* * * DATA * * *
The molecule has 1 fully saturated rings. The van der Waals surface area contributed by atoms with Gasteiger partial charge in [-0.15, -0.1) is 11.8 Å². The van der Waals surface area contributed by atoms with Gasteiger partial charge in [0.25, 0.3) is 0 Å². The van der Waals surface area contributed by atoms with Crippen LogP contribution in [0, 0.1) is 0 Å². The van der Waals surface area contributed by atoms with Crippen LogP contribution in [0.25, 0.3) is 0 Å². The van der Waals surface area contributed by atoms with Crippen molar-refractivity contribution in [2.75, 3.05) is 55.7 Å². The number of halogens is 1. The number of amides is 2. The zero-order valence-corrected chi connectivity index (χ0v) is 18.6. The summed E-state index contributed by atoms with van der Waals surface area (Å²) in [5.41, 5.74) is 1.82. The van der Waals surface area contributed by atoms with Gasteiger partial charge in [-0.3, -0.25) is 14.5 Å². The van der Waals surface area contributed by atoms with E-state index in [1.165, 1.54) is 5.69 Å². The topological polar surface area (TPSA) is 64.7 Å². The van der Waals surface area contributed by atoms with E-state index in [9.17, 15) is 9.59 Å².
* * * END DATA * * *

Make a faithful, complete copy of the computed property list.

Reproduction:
The molecule has 1 fully saturated rings. The van der Waals surface area contributed by atoms with Gasteiger partial charge in [-0.15, -0.1) is 11.8 Å². The van der Waals surface area contributed by atoms with Gasteiger partial charge in [0.25, 0.3) is 0 Å². The van der Waals surface area contributed by atoms with Crippen LogP contribution in [0, 0.1) is 0 Å². The van der Waals surface area contributed by atoms with Crippen LogP contribution in [0.25, 0.3) is 0 Å². The van der Waals surface area contributed by atoms with Crippen molar-refractivity contribution in [2.75, 3.05) is 55.7 Å². The number of halogens is 1. The number of amides is 2. The zero-order valence-corrected chi connectivity index (χ0v) is 18.6. The summed E-state index contributed by atoms with van der Waals surface area (Å²) in [5.41, 5.74) is 1.82. The van der Waals surface area contributed by atoms with Gasteiger partial charge in [-0.3, -0.25) is 14.5 Å². The van der Waals surface area contributed by atoms with E-state index in [1.165, 1.54) is 5.69 Å². The topological polar surface area (TPSA) is 64.7 Å². The van der Waals surface area contributed by atoms with E-state index in [9.17, 15) is 9.59 Å².